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Validation and Verification for System Development

An approach to validating and verifying system development is the V-model.

V-Model for System Development

The V-model is a representation of system development that highlights verification and validation steps in the system development process. The left side of the ‘V’ identifies steps that lead to code generation, including system specification and detailed software design. The right side of the V focuses on the verification and validation of steps cited on the left side, including software and system integration.

V-model for system development

Depending on your application and its role in the process, you might focus on one or more of the steps called out in the V-model or repeat steps at several stages of the V-model. Code generation technology and related products provide tooling that you can apply to the V-model for system development. For more information about how you can apply MathWorks® code generation technology and related products to the V-model process, see Types of Simulation and Prototyping in the V-Model.

Types of Simulation and Prototyping in the V-Model

Use the V-model for system development for different types of simulation and prototyping, such as rapid simulation, system simulation, rapid prototyping, and rapid prototyping on target hardware. This table compares the types of simulation and prototyping identified on the left side of the V-model diagram shown in V-Model for System Development (Embedded Coder).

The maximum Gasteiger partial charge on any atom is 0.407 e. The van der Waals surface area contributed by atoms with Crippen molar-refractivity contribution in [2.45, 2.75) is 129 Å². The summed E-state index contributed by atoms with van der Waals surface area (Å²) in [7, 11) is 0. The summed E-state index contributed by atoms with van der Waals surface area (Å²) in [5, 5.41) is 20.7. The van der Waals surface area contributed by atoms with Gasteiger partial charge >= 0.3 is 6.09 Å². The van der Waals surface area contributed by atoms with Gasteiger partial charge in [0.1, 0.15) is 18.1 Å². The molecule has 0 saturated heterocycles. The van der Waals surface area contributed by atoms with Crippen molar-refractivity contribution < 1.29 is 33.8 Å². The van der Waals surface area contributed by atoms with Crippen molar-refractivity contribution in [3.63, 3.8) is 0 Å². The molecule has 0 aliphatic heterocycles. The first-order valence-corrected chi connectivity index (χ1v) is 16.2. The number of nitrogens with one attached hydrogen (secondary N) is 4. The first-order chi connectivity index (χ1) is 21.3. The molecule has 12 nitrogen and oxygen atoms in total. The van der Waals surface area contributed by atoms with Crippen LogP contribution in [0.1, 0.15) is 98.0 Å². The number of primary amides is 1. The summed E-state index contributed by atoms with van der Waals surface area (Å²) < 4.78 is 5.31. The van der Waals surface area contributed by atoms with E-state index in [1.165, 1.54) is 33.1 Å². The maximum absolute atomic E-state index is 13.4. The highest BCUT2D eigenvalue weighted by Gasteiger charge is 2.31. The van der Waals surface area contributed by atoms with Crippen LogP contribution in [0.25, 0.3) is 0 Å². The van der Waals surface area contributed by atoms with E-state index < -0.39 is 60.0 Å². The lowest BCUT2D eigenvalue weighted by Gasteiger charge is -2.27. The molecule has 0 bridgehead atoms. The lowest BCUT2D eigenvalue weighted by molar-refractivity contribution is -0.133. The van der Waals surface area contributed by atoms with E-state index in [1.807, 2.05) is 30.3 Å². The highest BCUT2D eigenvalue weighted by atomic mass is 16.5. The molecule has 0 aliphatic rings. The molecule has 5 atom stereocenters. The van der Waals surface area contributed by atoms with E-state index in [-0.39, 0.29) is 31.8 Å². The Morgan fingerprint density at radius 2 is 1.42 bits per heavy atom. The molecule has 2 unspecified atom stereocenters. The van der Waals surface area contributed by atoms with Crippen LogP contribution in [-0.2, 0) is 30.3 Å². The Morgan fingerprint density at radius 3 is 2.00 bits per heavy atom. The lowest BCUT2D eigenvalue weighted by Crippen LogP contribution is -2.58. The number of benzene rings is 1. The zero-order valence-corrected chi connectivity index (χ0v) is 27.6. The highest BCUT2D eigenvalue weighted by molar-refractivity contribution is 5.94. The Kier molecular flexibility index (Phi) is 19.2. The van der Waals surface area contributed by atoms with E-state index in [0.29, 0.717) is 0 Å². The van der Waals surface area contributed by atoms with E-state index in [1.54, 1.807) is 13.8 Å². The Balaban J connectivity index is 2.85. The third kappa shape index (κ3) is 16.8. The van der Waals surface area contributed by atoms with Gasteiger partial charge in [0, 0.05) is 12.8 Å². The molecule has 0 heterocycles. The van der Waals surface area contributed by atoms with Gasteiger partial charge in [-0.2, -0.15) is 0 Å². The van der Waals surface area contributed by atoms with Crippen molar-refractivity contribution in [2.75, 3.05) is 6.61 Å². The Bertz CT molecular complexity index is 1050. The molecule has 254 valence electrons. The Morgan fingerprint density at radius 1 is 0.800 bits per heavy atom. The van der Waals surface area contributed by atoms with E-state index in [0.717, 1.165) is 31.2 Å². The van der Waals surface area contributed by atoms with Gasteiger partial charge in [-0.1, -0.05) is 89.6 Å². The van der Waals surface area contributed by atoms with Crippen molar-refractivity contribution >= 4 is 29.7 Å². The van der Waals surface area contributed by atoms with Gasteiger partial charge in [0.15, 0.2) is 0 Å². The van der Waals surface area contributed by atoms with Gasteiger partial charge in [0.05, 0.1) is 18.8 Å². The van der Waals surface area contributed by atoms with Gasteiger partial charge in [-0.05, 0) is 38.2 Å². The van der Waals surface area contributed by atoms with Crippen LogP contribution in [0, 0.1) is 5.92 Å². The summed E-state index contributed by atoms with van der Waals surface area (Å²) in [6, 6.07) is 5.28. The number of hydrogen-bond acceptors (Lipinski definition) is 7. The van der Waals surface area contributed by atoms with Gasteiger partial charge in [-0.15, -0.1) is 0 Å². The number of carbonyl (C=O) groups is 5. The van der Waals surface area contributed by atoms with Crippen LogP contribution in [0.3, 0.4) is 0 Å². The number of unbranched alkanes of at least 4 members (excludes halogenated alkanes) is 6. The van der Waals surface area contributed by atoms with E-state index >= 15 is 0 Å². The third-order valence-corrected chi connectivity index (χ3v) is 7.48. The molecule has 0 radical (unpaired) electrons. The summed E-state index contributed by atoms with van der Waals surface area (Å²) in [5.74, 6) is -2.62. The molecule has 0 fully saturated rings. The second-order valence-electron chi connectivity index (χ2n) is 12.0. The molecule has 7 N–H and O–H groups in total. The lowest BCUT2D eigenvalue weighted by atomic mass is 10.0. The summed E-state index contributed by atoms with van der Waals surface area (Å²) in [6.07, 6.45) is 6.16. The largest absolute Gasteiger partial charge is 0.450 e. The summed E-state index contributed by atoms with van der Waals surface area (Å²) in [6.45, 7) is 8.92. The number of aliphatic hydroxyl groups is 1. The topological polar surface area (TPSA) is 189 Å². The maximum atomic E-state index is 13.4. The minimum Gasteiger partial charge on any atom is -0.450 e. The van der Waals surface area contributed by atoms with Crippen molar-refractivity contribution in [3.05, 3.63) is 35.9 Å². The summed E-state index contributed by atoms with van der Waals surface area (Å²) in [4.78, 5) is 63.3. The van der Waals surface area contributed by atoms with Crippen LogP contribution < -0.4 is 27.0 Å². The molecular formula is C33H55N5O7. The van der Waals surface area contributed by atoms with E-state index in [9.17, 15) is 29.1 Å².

SimulationRapid SimulationSystem Simulation, Rapid PrototypingRapid Prototyping on Target Hardware
PurposeTest and validate functionality of concept model Refine, test, and validate functionality of concept model in nonreal time Test new ideas and researchRefine and calibrate design during development process
Execution hardwareDevelopment computer

Development computer

Standalone executable runs outside of MATLAB® and Simulink® environments

PC or nontarget hardwareEmbedded computing unit (ECU) or near-production hardware
Code efficiency and I/O latencyNot applicableNot applicableLess emphasis on code efficiency and I/O latencyMore emphasis on code efficiency and I/O latency
Ease of use and cost

Can simulate component (algorithm or controller) and environment (or plant)

Normal mode simulation in Simulink enables you to access, display, and tune data during verification

Can accelerate Simulink simulations

Easy to simulate models of hybrid dynamic systems that include components and environment models

Ideal for batch or Monte Carlo simulations

Can repeat simulations with varying data sets, interactively or programmatically by using scripts, without rebuilding the model

Can connect to Simulink to monitor signals and tune parameters

Might require custom real-time simulators and hardware

Might be done with inexpensive, off-the-shelf PC hardware and I/O cards

Might use existing hardware for less expense and more convenience